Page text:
Kuiper belt object


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Kuiper belt object

n. Abbr. KBO
Any of the small icy bodies orbiting the sun in the Kuiper belt, generally having a diameter less than Pluto's. Pluto is a large Kuiper belt object that was probably captured in its present solar orbit by an encounter with the planet Neptune.

[After Gerard Kuiper (1905-1973), Dutch-born American astronomer who speculated about the existence of such bodies.]
American Heritage® Dictionary of the English Language, Fifth Edition. Copyright © 2016 by Houghton Mifflin Harcourt Publishing Company. Published by Houghton Mifflin Harcourt Publishing Company. All rights reserved.
ThesaurusAntonymsRelated WordsSynonymsLegend:
Noun1.Kuiper belt object - any of many minor planets in the Kuiper belt outside the orbit of Neptune at the edge of the solar system
minor planet, planetoid - any of numerous small celestial bodies that move around the sun
Based on WordNet 3.0, Farlex clipart collection. © 2003-2012 Princeton University, Farlex Inc.
References in periodicals archive ?
Meanwhile, New Horizons will also be exploring 30 other Kuiper Belt objects from much greater distances through 2021.
A third group maintained that Pluto should lose its planetary status and be demoted to the rank of Kuiper Belt object.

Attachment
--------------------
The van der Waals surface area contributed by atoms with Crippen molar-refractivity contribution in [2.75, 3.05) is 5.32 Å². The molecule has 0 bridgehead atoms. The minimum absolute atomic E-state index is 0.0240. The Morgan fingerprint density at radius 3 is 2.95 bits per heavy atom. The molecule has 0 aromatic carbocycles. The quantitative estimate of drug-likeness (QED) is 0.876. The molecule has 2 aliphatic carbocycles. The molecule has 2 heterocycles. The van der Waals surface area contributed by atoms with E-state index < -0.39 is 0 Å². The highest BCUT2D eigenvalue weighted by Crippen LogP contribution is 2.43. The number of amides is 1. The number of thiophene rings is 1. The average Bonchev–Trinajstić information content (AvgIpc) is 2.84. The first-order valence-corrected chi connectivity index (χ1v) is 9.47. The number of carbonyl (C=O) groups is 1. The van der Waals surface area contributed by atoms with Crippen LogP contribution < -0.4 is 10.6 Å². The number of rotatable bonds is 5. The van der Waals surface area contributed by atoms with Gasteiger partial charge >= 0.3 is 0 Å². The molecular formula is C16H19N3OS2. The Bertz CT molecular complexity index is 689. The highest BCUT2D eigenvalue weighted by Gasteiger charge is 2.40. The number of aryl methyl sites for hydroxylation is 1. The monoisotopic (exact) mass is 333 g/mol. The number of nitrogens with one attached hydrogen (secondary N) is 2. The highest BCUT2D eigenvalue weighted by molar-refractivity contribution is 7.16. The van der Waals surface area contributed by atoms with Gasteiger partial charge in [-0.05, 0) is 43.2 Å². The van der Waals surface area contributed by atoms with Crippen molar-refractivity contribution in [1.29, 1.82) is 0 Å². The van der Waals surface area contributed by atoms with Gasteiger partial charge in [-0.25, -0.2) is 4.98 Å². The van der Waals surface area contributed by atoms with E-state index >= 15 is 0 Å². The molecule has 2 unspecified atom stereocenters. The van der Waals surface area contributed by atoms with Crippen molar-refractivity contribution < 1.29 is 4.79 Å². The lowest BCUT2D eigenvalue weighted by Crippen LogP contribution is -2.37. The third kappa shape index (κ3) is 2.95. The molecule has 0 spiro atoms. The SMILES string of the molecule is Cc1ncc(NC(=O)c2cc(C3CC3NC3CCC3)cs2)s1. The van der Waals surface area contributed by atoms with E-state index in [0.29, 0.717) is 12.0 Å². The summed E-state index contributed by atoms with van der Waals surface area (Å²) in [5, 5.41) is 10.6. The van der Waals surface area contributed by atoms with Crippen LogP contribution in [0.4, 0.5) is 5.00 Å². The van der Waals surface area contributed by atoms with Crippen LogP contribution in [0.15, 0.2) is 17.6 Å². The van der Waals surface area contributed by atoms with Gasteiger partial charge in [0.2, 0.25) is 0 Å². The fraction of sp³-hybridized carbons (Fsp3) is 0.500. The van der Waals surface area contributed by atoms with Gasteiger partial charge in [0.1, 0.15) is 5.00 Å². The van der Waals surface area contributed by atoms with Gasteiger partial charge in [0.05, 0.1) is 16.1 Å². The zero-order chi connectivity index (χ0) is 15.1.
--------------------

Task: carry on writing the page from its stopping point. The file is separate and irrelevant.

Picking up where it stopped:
One problem: The spacecraft was headed toward a region of sky packed with stars, and this made a dim Kuiper Belt object much harder to discover.
An extension of the $720 million mission, not yet approved, could have New Horizons flying past another much smaller Kuiper Belt object, before departing the solar system.
Described by researchers as the "missing link," the (https://media.eurekalert.org/multimedia_prod/pub/web/191253_web.jpg) Kuiper Belt Object (KBO) is a space rock around 0.8 miles (1.3 kilometers) wide found inside the Kuiper Belt, an icy region in the solar system beyond the eight major planets.
DURING JUNE AND JULY, two dozen teams of observers in South America and South Africa learned crucial new details about distant 2014 [MU.sub.69], the Kuiper Belt object that New Horizons will fly past on January 1, 2019.
The find further supports the growing belief that Pluto itself is a Kuiper belt object. If true, Pluto can no longer be considered a true planet.
Astronomers led by David Gerdes (University of Michigan) have discovered a Kuiper Belt object, designated 2014 [UZ.sub.224], that's currently 91.6 a.u.
NASA's New Horizons spacecraft will fly into the Kuiper Belt after its 2015 flyby of Pluto, now recognized as a Kuiper Belt Object instead of a planet.